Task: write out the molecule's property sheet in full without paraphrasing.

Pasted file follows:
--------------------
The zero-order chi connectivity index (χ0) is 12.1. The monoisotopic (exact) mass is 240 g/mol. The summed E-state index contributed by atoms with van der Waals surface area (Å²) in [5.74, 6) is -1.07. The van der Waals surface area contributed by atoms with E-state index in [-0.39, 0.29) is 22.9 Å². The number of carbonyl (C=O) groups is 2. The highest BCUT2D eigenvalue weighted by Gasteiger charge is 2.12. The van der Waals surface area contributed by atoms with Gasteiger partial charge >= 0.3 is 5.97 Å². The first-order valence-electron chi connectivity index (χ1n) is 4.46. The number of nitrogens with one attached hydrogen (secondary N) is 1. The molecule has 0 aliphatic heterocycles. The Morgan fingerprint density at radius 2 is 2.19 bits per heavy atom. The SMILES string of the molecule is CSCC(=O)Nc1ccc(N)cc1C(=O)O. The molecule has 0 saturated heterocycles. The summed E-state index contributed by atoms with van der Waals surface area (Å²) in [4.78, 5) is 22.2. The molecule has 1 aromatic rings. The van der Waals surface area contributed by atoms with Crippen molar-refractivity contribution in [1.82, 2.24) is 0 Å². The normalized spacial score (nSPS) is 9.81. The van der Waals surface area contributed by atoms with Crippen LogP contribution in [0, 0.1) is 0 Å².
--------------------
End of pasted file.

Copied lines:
The zero-order chi connectivity index (χ0) is 12.1. The monoisotopic (exact) mass is 240 g/mol. The summed E-state index contributed by atoms with van der Waals surface area (Å²) in [5.74, 6) is -1.07. The van der Waals surface area contributed by atoms with E-state index in [-0.39, 0.29) is 22.9 Å². The number of carbonyl (C=O) groups is 2. The highest BCUT2D eigenvalue weighted by Gasteiger charge is 2.12. The van der Waals surface area contributed by atoms with Gasteiger partial charge >= 0.3 is 5.97 Å². The first-order valence-electron chi connectivity index (χ1n) is 4.46. The number of nitrogens with one attached hydrogen (secondary N) is 1. The molecule has 0 aliphatic heterocycles. The Morgan fingerprint density at radius 2 is 2.19 bits per heavy atom. The SMILES string of the molecule is CSCC(=O)Nc1ccc(N)cc1C(=O)O. The molecule has 0 saturated heterocycles. The summed E-state index contributed by atoms with van der Waals surface area (Å²) in [4.78, 5) is 22.2. The molecule has 1 aromatic rings. The van der Waals surface area contributed by atoms with Crippen molar-refractivity contribution in [1.82, 2.24) is 0 Å². The normalized spacial score (nSPS) is 9.81. The van der Waals surface area contributed by atoms with Crippen LogP contribution in [0, 0.1) is 0 Å².